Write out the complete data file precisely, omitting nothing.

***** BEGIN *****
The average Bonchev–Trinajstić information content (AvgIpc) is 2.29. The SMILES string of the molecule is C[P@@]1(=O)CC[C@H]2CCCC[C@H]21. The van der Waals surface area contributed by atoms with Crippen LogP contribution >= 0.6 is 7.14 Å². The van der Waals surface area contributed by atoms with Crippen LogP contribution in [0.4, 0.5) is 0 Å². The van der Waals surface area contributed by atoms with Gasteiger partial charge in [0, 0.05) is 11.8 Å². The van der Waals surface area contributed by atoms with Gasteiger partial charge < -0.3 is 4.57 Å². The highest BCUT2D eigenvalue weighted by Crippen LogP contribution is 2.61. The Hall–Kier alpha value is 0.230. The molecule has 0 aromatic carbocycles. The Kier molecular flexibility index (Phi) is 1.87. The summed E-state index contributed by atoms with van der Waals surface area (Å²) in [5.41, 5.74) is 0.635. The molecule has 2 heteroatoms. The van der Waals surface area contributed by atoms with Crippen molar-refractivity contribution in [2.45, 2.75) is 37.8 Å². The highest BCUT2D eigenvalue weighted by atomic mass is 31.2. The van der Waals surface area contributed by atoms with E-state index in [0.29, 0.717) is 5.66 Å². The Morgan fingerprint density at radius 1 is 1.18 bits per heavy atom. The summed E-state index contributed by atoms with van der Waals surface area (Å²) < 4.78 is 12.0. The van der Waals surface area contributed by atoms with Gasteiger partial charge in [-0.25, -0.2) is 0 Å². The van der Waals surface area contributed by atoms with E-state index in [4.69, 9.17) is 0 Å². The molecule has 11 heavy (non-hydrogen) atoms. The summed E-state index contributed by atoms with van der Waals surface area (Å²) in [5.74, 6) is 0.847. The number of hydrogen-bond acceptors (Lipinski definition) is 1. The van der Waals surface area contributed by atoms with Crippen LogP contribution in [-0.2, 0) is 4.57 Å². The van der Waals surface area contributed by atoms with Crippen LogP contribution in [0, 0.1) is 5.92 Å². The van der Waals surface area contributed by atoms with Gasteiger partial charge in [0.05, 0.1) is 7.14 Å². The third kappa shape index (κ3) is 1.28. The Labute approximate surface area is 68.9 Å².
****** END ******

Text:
The average Bonchev–Trinajstić information content (AvgIpc) is 2.29. The SMILES string of the molecule is C[P@@]1(=O)CC[C@H]2CCCC[C@H]21. The van der Waals surface area contributed by atoms with Crippen LogP contribution >= 0.6 is 7.14 Å². The van der Waals surface area contributed by atoms with Crippen LogP contribution in [0.4, 0.5) is 0 Å². The van der Waals surface area contributed by atoms with Gasteiger partial charge in [0, 0.05) is 11.8 Å². The van der Waals surface area contributed by atoms with Gasteiger partial charge < -0.3 is 4.57 Å². The highest BCUT2D eigenvalue weighted by Crippen LogP contribution is 2.61. The Hall–Kier alpha value is 0.230. The molecule has 0 aromatic carbocycles. The Kier molecular flexibility index (Phi) is 1.87. The summed E-state index contributed by atoms with van der Waals surface area (Å²) in [5.41, 5.74) is 0.635. The molecule has 2 heteroatoms. The van der Waals surface area contributed by atoms with Crippen molar-refractivity contribution in [2.45, 2.75) is 37.8 Å². The highest BCUT2D eigenvalue weighted by atomic mass is 31.2. The van der Waals surface area contributed by atoms with E-state index in [0.29, 0.717) is 5.66 Å². The Morgan fingerprint density at radius 1 is 1.18 bits per heavy atom. The summed E-state index contributed by atoms with van der Waals surface area (Å²) < 4.78 is 12.0. The van der Waals surface area contributed by atoms with Gasteiger partial charge in [-0.25, -0.2) is 0 Å². The van der Waals surface area contributed by atoms with E-state index in [4.69, 9.17) is 0 Å². The molecule has 11 heavy (non-hydrogen) atoms. The summed E-state index contributed by atoms with van der Waals surface area (Å²) in [5.74, 6) is 0.847. The number of hydrogen-bond acceptors (Lipinski definition) is 1. The van der Waals surface area contributed by atoms with Crippen LogP contribution in [-0.2, 0) is 4.57 Å². The van der Waals surface area contributed by atoms with Crippen LogP contribution in [0, 0.1) is 5.92 Å². The van der Waals surface area contributed by atoms with Gasteiger partial charge in [0.05, 0.1) is 7.14 Å². The third kappa shape index (κ3) is 1.28. The Labute approximate surface area is 68.9 Å².